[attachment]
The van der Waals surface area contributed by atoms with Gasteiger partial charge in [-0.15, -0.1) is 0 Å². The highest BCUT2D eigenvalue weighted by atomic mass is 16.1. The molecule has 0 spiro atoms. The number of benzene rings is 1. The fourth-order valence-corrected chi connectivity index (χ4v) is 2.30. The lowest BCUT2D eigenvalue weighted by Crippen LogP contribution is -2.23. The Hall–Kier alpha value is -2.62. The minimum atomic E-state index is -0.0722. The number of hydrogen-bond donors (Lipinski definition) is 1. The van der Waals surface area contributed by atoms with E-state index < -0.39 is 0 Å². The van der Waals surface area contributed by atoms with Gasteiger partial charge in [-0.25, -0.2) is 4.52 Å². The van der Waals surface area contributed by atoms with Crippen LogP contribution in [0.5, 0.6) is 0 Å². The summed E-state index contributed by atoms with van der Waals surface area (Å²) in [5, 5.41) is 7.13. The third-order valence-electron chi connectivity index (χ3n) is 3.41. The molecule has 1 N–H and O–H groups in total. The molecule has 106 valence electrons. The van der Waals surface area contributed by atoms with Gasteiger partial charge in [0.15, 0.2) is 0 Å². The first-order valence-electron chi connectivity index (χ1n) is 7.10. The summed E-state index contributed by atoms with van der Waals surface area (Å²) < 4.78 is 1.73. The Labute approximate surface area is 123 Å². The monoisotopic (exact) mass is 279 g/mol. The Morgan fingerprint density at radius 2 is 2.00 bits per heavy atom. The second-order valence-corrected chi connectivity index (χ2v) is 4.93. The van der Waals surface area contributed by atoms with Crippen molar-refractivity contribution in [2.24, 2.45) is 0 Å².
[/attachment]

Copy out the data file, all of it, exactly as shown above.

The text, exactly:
The van der Waals surface area contributed by atoms with Gasteiger partial charge in [-0.15, -0.1) is 0 Å². The highest BCUT2D eigenvalue weighted by atomic mass is 16.1. The molecule has 0 spiro atoms. The number of benzene rings is 1. The fourth-order valence-corrected chi connectivity index (χ4v) is 2.30. The lowest BCUT2D eigenvalue weighted by Crippen LogP contribution is -2.23. The Hall–Kier alpha value is -2.62. The minimum atomic E-state index is -0.0722. The number of hydrogen-bond donors (Lipinski definition) is 1. The van der Waals surface area contributed by atoms with E-state index < -0.39 is 0 Å². The van der Waals surface area contributed by atoms with Gasteiger partial charge in [-0.25, -0.2) is 4.52 Å². The van der Waals surface area contributed by atoms with Crippen LogP contribution in [0.5, 0.6) is 0 Å². The summed E-state index contributed by atoms with van der Waals surface area (Å²) in [5, 5.41) is 7.13. The third-order valence-electron chi connectivity index (χ3n) is 3.41. The molecule has 1 N–H and O–H groups in total. The molecule has 106 valence electrons. The van der Waals surface area contributed by atoms with Gasteiger partial charge in [0.15, 0.2) is 0 Å². The first-order valence-electron chi connectivity index (χ1n) is 7.10. The summed E-state index contributed by atoms with van der Waals surface area (Å²) < 4.78 is 1.73. The Labute approximate surface area is 123 Å². The monoisotopic (exact) mass is 279 g/mol. The Morgan fingerprint density at radius 2 is 2.00 bits per heavy atom. The second-order valence-corrected chi connectivity index (χ2v) is 4.93. The van der Waals surface area contributed by atoms with Crippen molar-refractivity contribution in [2.24, 2.45) is 0 Å².